A month after police charged a Ventura businessman with 47 felony counts in connection with marketing what he touted as an energy-saving heat pump, Ventura College installed one of his devices in its swimming pool.
A company run by Dennis M. Lee donated the electrical pump to the school in July and claimed it would heat the pool more cheaply than gas, college officials say. But last week, concerned about the controversy over Lee's business and skeptical about the heat pump's effectiveness, the college disconnected it.
"We had a feeling that there was not a savings derived," said George Lanning, vice president of administrative services at Ventura College. He added that the school is still assessing the pump's performance as a supplement to its gas heater.
The college's involvement is the latest twist in the convoluted saga of Lee, who claims he will soon show followers how to produce household and industrial electricity at no operating cost. A preliminary hearing scheduled to begin next Monday in Ventura County Municipal Court is expected to shed more light on Lee's claims.
The pump first came to the school's attention via Wayne Phelps, a business teacher for 23 years at Ventura College and an investor in Lee's company. Phelps declined to elaborate on his business relationship with Lee.
Phelps blamed the pump's less-than-successful trial on Lee's business problems. The disintegration of the company left it without technicians to adjust the equipment, Phelps said.
Lanning said he agreed to the free installation at Phelps' urging and despite his knowledge of Lee's arrest.
"My reaction was, if it's something they're willing to donate and it's saving money, why shouldn't we try it?" Lanning said this week.
Then, several weeks ago, Lanning said he received a call from an Oregon man who wanted a full report on the "huge savings" that Ventura College supposedly had reaped after installing the heat pump. The man, a potential investor in Lee's business, also wanted to fly to Ventura with colleagues to inspect the pump, Lanning said.
Lanning said he told the man that the college was merely testing the equipment and had not yet noticed any savings. He also called Lee's organization, then known as Conserve Financial Services, and complained about what he called false representations. He said a heat-pump installer at the firm insisted that no such representations had been made.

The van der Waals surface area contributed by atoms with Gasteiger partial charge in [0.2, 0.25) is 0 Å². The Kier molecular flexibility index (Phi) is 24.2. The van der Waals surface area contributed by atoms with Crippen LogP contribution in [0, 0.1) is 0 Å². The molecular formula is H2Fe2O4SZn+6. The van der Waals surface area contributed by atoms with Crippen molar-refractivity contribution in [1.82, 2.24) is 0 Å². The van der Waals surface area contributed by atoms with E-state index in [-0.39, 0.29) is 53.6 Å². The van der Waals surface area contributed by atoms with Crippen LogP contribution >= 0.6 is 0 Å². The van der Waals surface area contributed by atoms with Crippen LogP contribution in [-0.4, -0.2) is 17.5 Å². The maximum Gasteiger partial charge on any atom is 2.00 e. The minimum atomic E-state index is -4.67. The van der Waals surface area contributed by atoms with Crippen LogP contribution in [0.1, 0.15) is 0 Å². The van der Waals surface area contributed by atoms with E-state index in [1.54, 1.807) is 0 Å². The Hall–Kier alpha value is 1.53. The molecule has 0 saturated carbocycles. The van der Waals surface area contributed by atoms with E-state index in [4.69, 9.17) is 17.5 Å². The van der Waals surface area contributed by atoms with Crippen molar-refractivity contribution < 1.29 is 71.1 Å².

The Ventura County district attorney's office alleged in a criminal complaint last June that Lee misrepresented the machine's energy-saving potential to investors and misappropriated more than $800,000 from 200 victims throughout the United States. The complaint charges Lee with nine counts of grand theft by fraudulent misrepresentation and 38 violations of California's seller-assisted marketing plan law.
Lee, who sits in Ventura County Jail on $750,000 bail awaiting next week's hearing, is a charismatic, 6-foot, 250-pound man who sports an evangelist's drawl and the fervor to accompany it. He plans to represent himself in court and compares his plight to that of Preston Tucker, the flamboyant businessman who stood up to Detroit with his newfangled car and survived repeated scrapes with the law.
"I am not a guilty man; I'm an innocent person," the 42-year-old Lee said in a recent interview. He also stands by his claims that "free electricity" is just a few months away if he can get out of jail and back to business.
Lee blames his troubles on a conspiracy between law enforcement and the big utility companies, which he says have joined forces to keep energy prices artificially high. In the videotapes he uses to recruit investors, Lee invokes God and patriotism and rails against the conglomerates that soak the public and defile the environment.
Lee has many devoted followers throughout the country. After his arrest in June, hundreds of supporters besieged the district attorney's office, the Sheriff's Department and local newspapers with telephone calls demanding an investigation and Lee's release.
But not everyone wants Dennis Lee back on the street.
News of Lee's arrest pleased Paula Selis, an assistant attorney general in Washington state.
"I'm really glad to hear they brought criminal charges against him. This guy has gotten around, and he's affected a lot of people and made a lot of money," said Selis, whose office in 1985 brought a civil action against Lee for violating Washington's consumer protection act.
"He was doing business dishonestly. He told people it would save 70% to 80% on their energy bills," Selis said.
Agreed to Judgment
Lee eventually agreed to a stipulated judgment of $31,000 but left the state without paying those fines, Selis added.